The Year in News: A Tragic, Jubilant Year for Cincinnati in 2018

An extended ICYMI for the top news stories around Cincy this year

Maybe you could say this about any given year, but 2018 in Cincinnati felt overloaded, sagging under the weight of a number of heavy local stories.

There was the near-meltdown within City Hall as City Manager Harry Black faced off with Mayor John Cranley before eventually exiting just before getting fired by Cincinnati City Council.

There was the tragic death of 16-year-old Kyle Plush, who suffocated in his van after calling 911 twice, and the resultant fallout around the city’s Emergency Call Center.

There was the horrific mass shooting at Fountain Square, which killed three people and injured two others.

Those were finite incidents, but larger questions also loomed around the city’s affordable housing supply (it’s about 30,000 units short, data suggests), police use of tasers against young people and the way the city responds to increasing homelessness.

There was jubilation as well, of course, most significantly around FC Cincinnati’s acceptance into Major League Soccer and the coming construction of a $250 million stadium the team will undertake.

But that, too, comes with trepidation around the impact it will have on the historic West End, long the heart of Cincinnati’s African-American community.

There were plenty more stories, which you can find by perusing CityBeat's news archive. Consider this an extended ICYMI highlighting the Cincinnati stories that dominated 2018. May 2019 be just as interesting, but also happier.

click to enlarge Stakeholders break ground on the coming FC Cincinnati stadium - Nick Swartsell
Nick Swartsell
Stakeholders break ground on the coming FC Cincinnati stadium

FC Cincinnati Moves Into the Big Leagues

After months of waiting, political wrangling, angst over the location of a stadium that wasn’t for sure going to happen and a few false starts, the news came officially on May 29, when Major League Soccer Commissioner Don Garber stood with FC Cincinnati leadership and Mayor John Cranley in the cavernous Over-the-Rhine taproom of Rhinegeist, officially welcoming the team into the league. FCC beat out larger cities for the distinction, in large part due to its rabid fan base (and their record-breaking appetite for tickets).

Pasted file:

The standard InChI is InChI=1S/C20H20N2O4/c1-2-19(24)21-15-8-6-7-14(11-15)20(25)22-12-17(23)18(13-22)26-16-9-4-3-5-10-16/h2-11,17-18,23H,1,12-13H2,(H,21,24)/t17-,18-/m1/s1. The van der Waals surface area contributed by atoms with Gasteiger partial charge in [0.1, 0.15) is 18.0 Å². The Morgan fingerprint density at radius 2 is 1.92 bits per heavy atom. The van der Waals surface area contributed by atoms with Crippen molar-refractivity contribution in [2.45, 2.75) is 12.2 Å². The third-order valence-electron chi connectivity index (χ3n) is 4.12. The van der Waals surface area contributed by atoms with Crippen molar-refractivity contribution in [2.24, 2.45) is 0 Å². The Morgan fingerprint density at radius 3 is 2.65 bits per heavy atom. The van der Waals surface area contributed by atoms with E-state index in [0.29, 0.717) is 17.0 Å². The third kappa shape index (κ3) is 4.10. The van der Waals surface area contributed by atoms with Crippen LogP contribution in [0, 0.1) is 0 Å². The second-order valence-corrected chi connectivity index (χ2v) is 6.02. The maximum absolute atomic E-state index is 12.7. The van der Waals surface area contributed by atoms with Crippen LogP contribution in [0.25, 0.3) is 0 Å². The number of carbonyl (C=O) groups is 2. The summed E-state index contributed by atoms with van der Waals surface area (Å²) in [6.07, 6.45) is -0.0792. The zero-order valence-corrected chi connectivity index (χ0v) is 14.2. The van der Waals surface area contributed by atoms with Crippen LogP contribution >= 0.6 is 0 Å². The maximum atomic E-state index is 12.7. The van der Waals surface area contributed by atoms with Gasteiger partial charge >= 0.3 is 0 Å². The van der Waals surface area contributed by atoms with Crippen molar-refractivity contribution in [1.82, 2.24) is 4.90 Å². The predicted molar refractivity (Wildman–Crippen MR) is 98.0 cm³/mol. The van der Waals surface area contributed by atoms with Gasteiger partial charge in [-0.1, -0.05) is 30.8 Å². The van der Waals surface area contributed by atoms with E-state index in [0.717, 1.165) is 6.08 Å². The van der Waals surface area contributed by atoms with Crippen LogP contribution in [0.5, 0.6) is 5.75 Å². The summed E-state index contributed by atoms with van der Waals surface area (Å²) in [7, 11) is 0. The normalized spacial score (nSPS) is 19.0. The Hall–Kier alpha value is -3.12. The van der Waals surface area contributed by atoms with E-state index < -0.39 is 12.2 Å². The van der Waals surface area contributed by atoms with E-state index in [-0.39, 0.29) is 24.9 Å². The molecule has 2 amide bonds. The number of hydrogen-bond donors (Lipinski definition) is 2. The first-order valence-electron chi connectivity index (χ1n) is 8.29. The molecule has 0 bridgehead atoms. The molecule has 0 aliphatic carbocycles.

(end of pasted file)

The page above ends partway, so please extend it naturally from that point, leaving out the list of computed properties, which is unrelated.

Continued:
The fevered, overjoyed atmosphere in Rhinegeist that day belied the long, hard process that led up to that moment, including a tumultuous debate about where the team’s stadium should go. Would it be Oakley? The West End? Would FC Cincinnati betray its name and go to a location in Newport?

In the end, however, the team, in line with preferences of the league, chose a spot near the urban core — just a block from bustling OTR and right where Cincinnati Public Schools’ Stargel Stadium resided.

On the day FCC’s major league hopes were confirmed, Garber revealed that FC Cincinnati’s chosen location for their coming stadium in the West End was the league’s favorite site.

“Many years from now, after your club has been launched and playing many years, after many thrills and victories and agonies and defeats, you’re going to remember this day as a truly historic event for the Queen City,” he said. “You should be incredibly proud of your meteoric rise as one of our continent’s major soccer cities.”

There were plenty of complications along the way, of course: negotiations with CPS. Negotiations with Cincinnati City Council. A decisive “no” vote from the West End’s Community Council, followed by efforts from the council’s executive board to put a deal back together, leading to the eventual signing of a community benefits agreement between the team and a few neighborhood representatives.

Eventually, the big questions were settled. The City of Cincinnati will spend $34 million on infrastructure around the stadium. Hamilton County will chip in another $15-$22 million on parking. The Port of Greater Cincinnati Development Authority will issue bonds, paid by the team, for the $250 million stadium project. The Port will also work with West End nonprofit Seven Hills Neighborhood Houses to try and ensure development around the stadium is equitable in the predominantly black West End.

Even now, after a Dec. 18 groundbreaking event that drew hundreds, there are still loose ends: property to be acquired, businesses and at least one resident who once occupied the footprint of the coming stadium to be relocated.

The stadium’s long-term impact has yet to reveal itself, but as hundreds of shovels dug into the ground during the groundbreaking ceremony, this much was clear: Major League Soccer is coming to Cincinnati, and in 2021, a brand-new soccer facility will stand in one of the city’s oldest neighborhoods.

click to enlarge Hundreds attended a vigil for victims on Fountain Square the day after shootings at Fifth Third's downtown headquarters killed three and injured two - Nick Swartsell
Nick Swartsell
Hundreds attended a vigil for victims on Fountain Square the day after shootings at Fifth Third's downtown headquarters killed three and injured two

Tragedy at Fountain Square
The shootings inside Fifth Third Bank’s downtown headquarters just off the public plaza at the city’s heart unfolded in a few quick, confusing moments on Sept. 6, but they left an indelible mark on Cincinnati.

Before police shot through plate glass windows and killed him, Omar Enrique Santa Perez ended three peoples’ lives and injured two with a legally-obtained 9 mm pistol. It was the deadliest mass shooting in Cincinnati in five years.

Santa Perez, 29, entered the towering office building via a loading dock and began firing shortly after 9 a.m. He then made his way to the lobby of the building, firing numerous times seemingly at random.